An insurance company's duty to defend its insured is triggered when it becomes aware that a complaint has been filed which contains reasonable, plausible allegations of conduct covered by the policy. However, no duty to defend arises when the claims fall outside the policy's coverage․
Baker Donelson Bearman & Caldwell, P.C. v. Muirhead, 920 So.2d 440, 450–51 (¶¶ 40–41) (Miss.2006) (internal citations omitted) (emphasis added). This Court recently summarized an insurer's fiduciary duties as follows:
We consistently have held that an insurer must act in the best interest of the insured. In State Farm [Mutual Automobile Insurance Company v. Allstate Insurance Company, 255 So.2d 667 (Miss.1971) ], we held that State Farm “was under a solemn obligation to defend its insured, to negotiate and settle all claims made against its insured, first according to [the insured's] best interest, and then, secondly, according to State Farm's best interest.” State Farm, 255 So.2d at 669. We have said that “the insurer has a fiduciary duty to look after the insured's interest at least to the same extent as its own,” and in evaluating a settlement offer, the insurer must “make a knowledgeable, honest[,] and intelligent evaluation of the claim [.]” Hartford Accident & Indem. Co. v. Foster, 528 So.2d 255, 265 (Miss.1988)․
An insurer has a duty to protect the interests of its insured, “which includes the duty to settle claims within the policy limits on objectively reasonable terms.” Jordan v. U.S. Fid. & Guar. Co., 843 F.Supp. 164, 171 (S.D.Miss.1993) (citing Hartford, 528 So.2d at 282))․
Indem. Ins. Co. of N. Am. v. Guidant Mut. Ins. Co., 99 So.3d 142, 150–51 (¶¶ 23–24) (Miss.2012).
¶ 29 The Insureds rely on Baker Donelson, Moeller, and similar cases to claim that the Insurers had an absolute duty to defend. First, the cases cannot be read in a vacuum. There is no indication that the policies in Baker Donelson or Moeller included a deductible, so the principles therein cannot be strictly applied without taking into account the terms of the specific policies at issue. Second, Baker Donelson specifically says that the insurer's duty to defend derives from the insurance policy. Baker Donelson, 920 So.2d at 450. According to the terms of the instant policy, the Insurers had a duty to retain counsel and participate in the defense, but the Insurers' duty to pay for the defense did not arise until the Insureds exhausted the deductible.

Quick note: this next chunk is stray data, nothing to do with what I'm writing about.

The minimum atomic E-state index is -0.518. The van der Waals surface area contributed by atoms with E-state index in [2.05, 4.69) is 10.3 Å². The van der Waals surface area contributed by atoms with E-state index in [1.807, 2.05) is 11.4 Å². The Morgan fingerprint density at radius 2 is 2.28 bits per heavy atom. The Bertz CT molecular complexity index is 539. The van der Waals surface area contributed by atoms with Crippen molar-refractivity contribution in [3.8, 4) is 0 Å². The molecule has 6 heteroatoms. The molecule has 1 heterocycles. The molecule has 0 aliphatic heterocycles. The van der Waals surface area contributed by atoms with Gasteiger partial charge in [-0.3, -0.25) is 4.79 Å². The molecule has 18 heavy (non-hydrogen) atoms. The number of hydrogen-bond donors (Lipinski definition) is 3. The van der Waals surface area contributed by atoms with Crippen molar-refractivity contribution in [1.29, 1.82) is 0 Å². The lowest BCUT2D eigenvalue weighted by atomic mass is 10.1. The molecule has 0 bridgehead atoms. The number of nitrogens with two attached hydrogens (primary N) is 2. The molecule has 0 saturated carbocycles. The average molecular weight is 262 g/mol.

¶ 30 As with any deductible, the insured is required to expend the amount of the deductible before coverage becomes available. An insurer's duty to indemnify is not triggered until the deductible has been paid. And where the policy specifies that defense costs are included in the deductible, the insurer is not responsible for defense costs until the deductible has been paid. One treatise has explained insurance deductibles and self-insured retentions as follows:
In the absence of a statute or controlling policy language, the insurer's duty to indemnify is excess over the sum of money that is owed by the insured—whether that sum of money is called a deductible or a retention. E.g., Hocker v. New Hampshire Ins. Co., 922 F.2d 1476, 1482 n. 4 (10th Cir.1991) (a “retained limit” is “in effect, a deductible”). The insurer does not cover that part of the loss. The same should be true with regard to the payment of defense costs unless the insurer has a duty to defend and such duty is triggered under the terms of the policy despite the existence of an unpaid deductible or retention.
Allan D. Windt, 3 Ins. Claims & Disputes § 11:31 (5th ed.2012). A deductible is, by definition, “the portion of the loss to be borne by the insured before the insurer becomes liable for payment.” Black's Law Dictionary 185 (3d pocket ed.2006). The Fifth Circuit, applying Mississippi law, gave the following “common understanding of how deductibles operate in insurance policies”:
The purpose of a deductible is to shift some of the insurer's risk (that is, covered risk) to the insured, which is accomplished by setting a limit on the value of covered losses below which the insurer is not obligated to pay. See 12 Couch on Ins.3d § 178:1 (“A provision commonly found in automobile collision policies is the so-called ‘deductible clause,’ whereby a stated sum is deductible from the amount for which the insurer would otherwise be liable. ” (emphasis added)); see also Webster's Third New International Dictionary 589 (1993) (defining a “deductible” as “a clause in an insurance policy relieving the insurer of responsibility for an initial specified small loss of the kind insured against.” (emphasis added)).
Penthouse Owners Ass'n, Inc. v. Certain Underwriters at Lloyds, London, 612 F.3d 383, 387 (5th Cir.2010).
¶ 31 Although deductibles and self-insured retentions (“SIR”) generally serve the same purpose—to shift a portion of the risk from the insurer to the insured—they are different creatures. Boston Gas Co. v. Century Indem. Co., 454 Mass. 337, 910 N.E.2d 290, 294 n. 8 (2009). A SIR is just what its name implies, a form of self insurance. With a SIR, the insured is usually responsible for its own defense until the SIR is exhausted. Id. (quoting A.D. Windt, 2 Ins. Claims & Disputes § 11:31, 11–495 (5th ed.2007)). Where a policy is subject to a SIR, the insurer is more like an excess insurer, and the insurer's duty to defend and indemnify is not triggered until the SIR is exhausted. With a deductible, on the other hand, the insurer usually has a duty to defend upon receipt of notice of the claim. (However, in this case, the policy states that defense costs are included in the deductible. So the deductible here operates more like a SIR, and the Insurers have no duty to pay for the defense until the deductible is exhausted. Still, the Insurers have the option to pay for the defense and/or settle the claim, and then seek reimbursement from the insureds.)